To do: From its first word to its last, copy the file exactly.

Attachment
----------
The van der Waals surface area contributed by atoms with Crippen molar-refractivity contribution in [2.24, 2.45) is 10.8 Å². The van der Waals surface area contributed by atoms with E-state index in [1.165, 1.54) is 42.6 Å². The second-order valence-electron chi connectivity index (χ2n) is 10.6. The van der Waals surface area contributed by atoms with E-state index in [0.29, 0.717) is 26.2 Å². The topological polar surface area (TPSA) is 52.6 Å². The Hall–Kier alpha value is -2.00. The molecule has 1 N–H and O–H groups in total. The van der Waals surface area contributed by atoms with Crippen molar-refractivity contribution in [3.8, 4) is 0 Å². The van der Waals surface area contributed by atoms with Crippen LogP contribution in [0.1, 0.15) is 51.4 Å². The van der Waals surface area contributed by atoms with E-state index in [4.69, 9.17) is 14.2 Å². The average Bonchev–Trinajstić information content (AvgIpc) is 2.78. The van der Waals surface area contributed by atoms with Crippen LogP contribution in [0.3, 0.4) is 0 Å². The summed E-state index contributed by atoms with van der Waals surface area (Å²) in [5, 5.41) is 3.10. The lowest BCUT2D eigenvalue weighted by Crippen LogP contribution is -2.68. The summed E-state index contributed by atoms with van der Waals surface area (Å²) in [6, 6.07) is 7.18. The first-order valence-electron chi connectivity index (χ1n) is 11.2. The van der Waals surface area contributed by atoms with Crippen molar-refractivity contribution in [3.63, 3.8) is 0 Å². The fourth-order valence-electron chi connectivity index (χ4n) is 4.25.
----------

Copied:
The van der Waals surface area contributed by atoms with Crippen molar-refractivity contribution in [2.24, 2.45) is 10.8 Å². The van der Waals surface area contributed by atoms with E-state index in [1.165, 1.54) is 42.6 Å². The second-order valence-electron chi connectivity index (χ2n) is 10.6. The van der Waals surface area contributed by atoms with E-state index in [0.29, 0.717) is 26.2 Å². The topological polar surface area (TPSA) is 52.6 Å². The Hall–Kier alpha value is -2.00. The molecule has 1 N–H and O–H groups in total. The van der Waals surface area contributed by atoms with Crippen molar-refractivity contribution in [3.8, 4) is 0 Å². The van der Waals surface area contributed by atoms with Crippen LogP contribution in [0.1, 0.15) is 51.4 Å². The van der Waals surface area contributed by atoms with E-state index in [4.69, 9.17) is 14.2 Å². The average Bonchev–Trinajstić information content (AvgIpc) is 2.78. The van der Waals surface area contributed by atoms with Crippen LogP contribution in [0.3, 0.4) is 0 Å². The summed E-state index contributed by atoms with van der Waals surface area (Å²) in [5, 5.41) is 3.10. The lowest BCUT2D eigenvalue weighted by Crippen LogP contribution is -2.68. The summed E-state index contributed by atoms with van der Waals surface area (Å²) in [6, 6.07) is 7.18. The first-order valence-electron chi connectivity index (χ1n) is 11.2. The van der Waals surface area contributed by atoms with Crippen molar-refractivity contribution in [3.63, 3.8) is 0 Å². The fourth-order valence-electron chi connectivity index (χ4n) is 4.25.